return res.status(200).send({message: "product update success!!"})
} catch {
return res.status(400).send({message: "Error: Unable to update product"})
}
}

5) Integrating APIs to frontend

With the above, we can start testing our different routes.

Before that, we built a simple admin CMS:

cms-1

cms-2

Then we create functions on our frontend to call our APIs:

// function to call /productcreate API
const adminCreateProduct = (product, user) => {
fetch(END_POINT + '/productcreate', {
method: 'post',
headers: {
'Content-Type': 'application/json',
'Authorization': user
},
body: JSON.stringify({
product: product
})
})
.then(res => res.json())
.then(data => alert(data.message))
.catch(err => alert(err.message))
}

Everything works so far for our development environment. We are fetching products from API and admin can CRUD products.

Part 2 - AWS

Initially, I was considering between AWS, Heroku, and Google Cloud/Firebase.

  • AWS's free-tier is only for the first year of usage
  • Heroku is free forever for hobby usage, but the dyno goes to sleep after 30 minutes of inactivity. Waking up takes 5-10 seconds.
  • GCP has generous starting credit that should last more than a year

But ultimately, I went with AWS, since it is the more painful option and allows me to learn more.

...

There are two main ways to deploy to AWS:

  1. use Elastic Beanstalk (EB)
  2. deploy directly to EC2 and RDS

After talking to my mentor (hello Vinny!), it seems that for my learning's sake, I should try doing without EB so I can get exposure to the deep ends of things.

0) Create AWS account

Even if you're using free-tier, you need to put your credit card in.

1) Create RDS on AWS dashboard

AWS RDS is where we can set up relational Database like MySQL and PostgreSQL.

For non-relational database, use AWS DynamoDB instead.

The initial setup is pretty straight forward. Remember your database name, and your database master/password.

2) Create EC2 on AWS dashboard

Two main things to note:

  1. configure your security rules. for testing, I make it as relaxed as possible
  2. download .pem file

3) Back to RDS

To ensure your EC2 instance has access to your RDS database, configure your inbound/outbound security rules.

4) SSH into your EC2 instance

SSH means connecting to the remote server from your own computer. It gives us access to the instance so that we can install, configure, and execute programs in the instance.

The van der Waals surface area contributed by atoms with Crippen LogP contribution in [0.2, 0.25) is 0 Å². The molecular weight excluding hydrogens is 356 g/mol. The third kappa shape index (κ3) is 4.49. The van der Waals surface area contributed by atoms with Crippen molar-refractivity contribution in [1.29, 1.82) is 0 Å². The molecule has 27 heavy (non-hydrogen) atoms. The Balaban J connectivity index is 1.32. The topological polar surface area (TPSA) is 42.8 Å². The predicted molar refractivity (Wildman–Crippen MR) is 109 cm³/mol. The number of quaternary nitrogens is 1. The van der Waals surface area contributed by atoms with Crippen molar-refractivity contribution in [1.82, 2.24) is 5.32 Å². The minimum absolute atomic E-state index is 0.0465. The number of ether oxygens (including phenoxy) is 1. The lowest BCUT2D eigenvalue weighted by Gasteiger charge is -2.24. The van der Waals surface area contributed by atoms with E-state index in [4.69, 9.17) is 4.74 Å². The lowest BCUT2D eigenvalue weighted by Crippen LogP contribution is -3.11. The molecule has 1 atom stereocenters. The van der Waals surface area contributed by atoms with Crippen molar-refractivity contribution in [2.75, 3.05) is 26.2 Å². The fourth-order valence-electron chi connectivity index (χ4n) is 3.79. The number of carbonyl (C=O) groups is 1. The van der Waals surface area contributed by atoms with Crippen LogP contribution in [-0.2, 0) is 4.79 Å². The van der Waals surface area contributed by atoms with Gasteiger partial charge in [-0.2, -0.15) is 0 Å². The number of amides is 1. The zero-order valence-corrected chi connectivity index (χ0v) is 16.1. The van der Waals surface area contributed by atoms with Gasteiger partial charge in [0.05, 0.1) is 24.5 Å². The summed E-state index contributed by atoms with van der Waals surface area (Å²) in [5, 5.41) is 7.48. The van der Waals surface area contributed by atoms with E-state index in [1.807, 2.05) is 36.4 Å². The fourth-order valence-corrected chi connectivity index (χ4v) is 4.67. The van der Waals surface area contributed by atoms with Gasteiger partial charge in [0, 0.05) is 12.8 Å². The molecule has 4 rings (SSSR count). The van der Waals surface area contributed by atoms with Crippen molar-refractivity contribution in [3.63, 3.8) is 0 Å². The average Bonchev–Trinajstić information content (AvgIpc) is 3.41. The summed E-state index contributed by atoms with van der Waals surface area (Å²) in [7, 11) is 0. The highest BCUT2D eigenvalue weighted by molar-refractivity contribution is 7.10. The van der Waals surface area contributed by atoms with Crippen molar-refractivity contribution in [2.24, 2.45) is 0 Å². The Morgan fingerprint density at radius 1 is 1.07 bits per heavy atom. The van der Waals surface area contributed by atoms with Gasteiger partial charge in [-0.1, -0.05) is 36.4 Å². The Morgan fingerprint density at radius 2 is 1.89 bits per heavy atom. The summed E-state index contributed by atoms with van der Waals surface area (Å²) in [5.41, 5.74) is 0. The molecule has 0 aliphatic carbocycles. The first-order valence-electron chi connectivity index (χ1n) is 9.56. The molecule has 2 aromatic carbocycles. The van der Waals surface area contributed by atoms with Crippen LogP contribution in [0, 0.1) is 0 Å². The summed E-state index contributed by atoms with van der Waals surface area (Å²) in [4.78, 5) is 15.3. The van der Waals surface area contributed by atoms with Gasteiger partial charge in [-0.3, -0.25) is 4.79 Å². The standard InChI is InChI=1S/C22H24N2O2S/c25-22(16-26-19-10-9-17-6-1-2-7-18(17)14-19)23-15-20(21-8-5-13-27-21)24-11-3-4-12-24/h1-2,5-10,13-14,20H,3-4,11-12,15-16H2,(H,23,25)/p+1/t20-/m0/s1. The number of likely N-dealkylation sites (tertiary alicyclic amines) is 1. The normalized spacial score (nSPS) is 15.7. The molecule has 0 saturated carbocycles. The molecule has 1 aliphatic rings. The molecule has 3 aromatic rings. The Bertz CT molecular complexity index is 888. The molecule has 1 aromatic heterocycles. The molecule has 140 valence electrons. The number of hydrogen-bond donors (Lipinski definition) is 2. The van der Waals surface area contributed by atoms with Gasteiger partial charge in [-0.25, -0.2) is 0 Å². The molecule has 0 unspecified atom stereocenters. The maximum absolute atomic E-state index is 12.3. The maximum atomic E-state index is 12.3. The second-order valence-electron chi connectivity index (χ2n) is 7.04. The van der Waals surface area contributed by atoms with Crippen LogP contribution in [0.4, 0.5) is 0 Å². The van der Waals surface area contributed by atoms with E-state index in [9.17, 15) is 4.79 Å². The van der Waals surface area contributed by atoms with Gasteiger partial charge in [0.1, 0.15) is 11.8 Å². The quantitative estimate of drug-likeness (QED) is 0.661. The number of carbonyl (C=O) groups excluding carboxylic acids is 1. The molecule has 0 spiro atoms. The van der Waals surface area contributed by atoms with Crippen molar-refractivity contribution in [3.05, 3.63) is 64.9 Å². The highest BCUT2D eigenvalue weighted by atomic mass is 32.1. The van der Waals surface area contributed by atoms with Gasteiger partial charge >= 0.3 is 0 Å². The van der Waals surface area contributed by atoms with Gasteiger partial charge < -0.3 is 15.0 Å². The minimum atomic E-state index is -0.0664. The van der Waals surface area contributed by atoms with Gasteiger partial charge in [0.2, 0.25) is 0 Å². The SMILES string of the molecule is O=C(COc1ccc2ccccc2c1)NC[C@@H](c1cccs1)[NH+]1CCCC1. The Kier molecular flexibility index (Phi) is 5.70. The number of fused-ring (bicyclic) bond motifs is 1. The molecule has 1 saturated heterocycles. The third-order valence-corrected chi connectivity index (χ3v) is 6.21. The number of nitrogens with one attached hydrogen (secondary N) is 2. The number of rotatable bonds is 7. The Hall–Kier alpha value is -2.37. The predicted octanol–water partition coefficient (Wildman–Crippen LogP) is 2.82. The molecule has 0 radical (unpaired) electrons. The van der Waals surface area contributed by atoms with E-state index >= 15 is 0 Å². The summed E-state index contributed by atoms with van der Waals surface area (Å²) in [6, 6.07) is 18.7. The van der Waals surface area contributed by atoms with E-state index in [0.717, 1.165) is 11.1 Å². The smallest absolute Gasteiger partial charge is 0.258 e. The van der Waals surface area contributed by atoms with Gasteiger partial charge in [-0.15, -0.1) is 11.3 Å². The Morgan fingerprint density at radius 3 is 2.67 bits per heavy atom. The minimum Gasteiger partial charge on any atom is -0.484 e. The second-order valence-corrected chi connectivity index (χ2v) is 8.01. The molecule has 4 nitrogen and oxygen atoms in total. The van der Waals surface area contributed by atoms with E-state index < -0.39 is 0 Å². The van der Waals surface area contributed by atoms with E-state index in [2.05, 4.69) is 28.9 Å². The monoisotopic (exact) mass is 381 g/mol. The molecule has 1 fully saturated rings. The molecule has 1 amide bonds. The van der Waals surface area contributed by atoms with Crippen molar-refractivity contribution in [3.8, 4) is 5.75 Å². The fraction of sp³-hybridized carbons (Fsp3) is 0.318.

EC2-endpoint: In your EC2 instance dashboard, get the IPv4 Public IP under description.

RDS-endpoint: In your RDS instance dashboard, get the Endpoint in the Connectivity & security section.

In terminal, to begin SSH:

chmod 600 boxgreen.pem  (if same folder)
ssh -i boxgreen.pem ec2-user@<EC2-endpoint>

With an active SSH session connected to your EC2, you can now connect to your RDS instance where our database is at:

sudo yum install -y postgresql
export PGHOST=<RDS-endpoint>
psql --user=<user> --password <database-name>
// this will then prompt for your database master password (not your AWS password)
// <user> is your database master user name
CREATE USER admin WITH ENCRYPTED PASSWORD 'somepassword';
GRANT ALL PRIVILEGES ON DATABASE boxgreen TO admin;
ALTER DATABASE "boxgreen" SET bytea_output = 'escape';

Note: in our server.js file, remember to change our DB connection to production:

const db = knex({
client: 'pg',
connection: PRODUCTION_CONNECTION
});
const PRODUCTION_CONNECTION = {
host: 'boxgreen-db.blablabla.us-east-2.rds.amazonaws.com', // your RDS end-point
port: '5432',
user: 'yinhowlew', //database admin
password: '...', //database password
database: 'boxgreen'
}

Then, create your database table for products:

CREATE TABLE products (id int primary key, title...)

5) Installing Node on your EC2

When we get an ec2 instance, think of it as we are getting a brand new computer somewhere that hosts / executes your files.

That means we need to install any programs/packages we need to run our code.

In our case, we need Node Version Manager (NVM) which helps install/manage Node.

in your terminal (make sure you are still SSH in):

curl -o- https://raw.githubusercontent.com/nvm-sh/nvm/v0.34.0/install.sh | bash
. ~/.nvm/nvm.sh
nvm install 12.16.3   //the Node version i want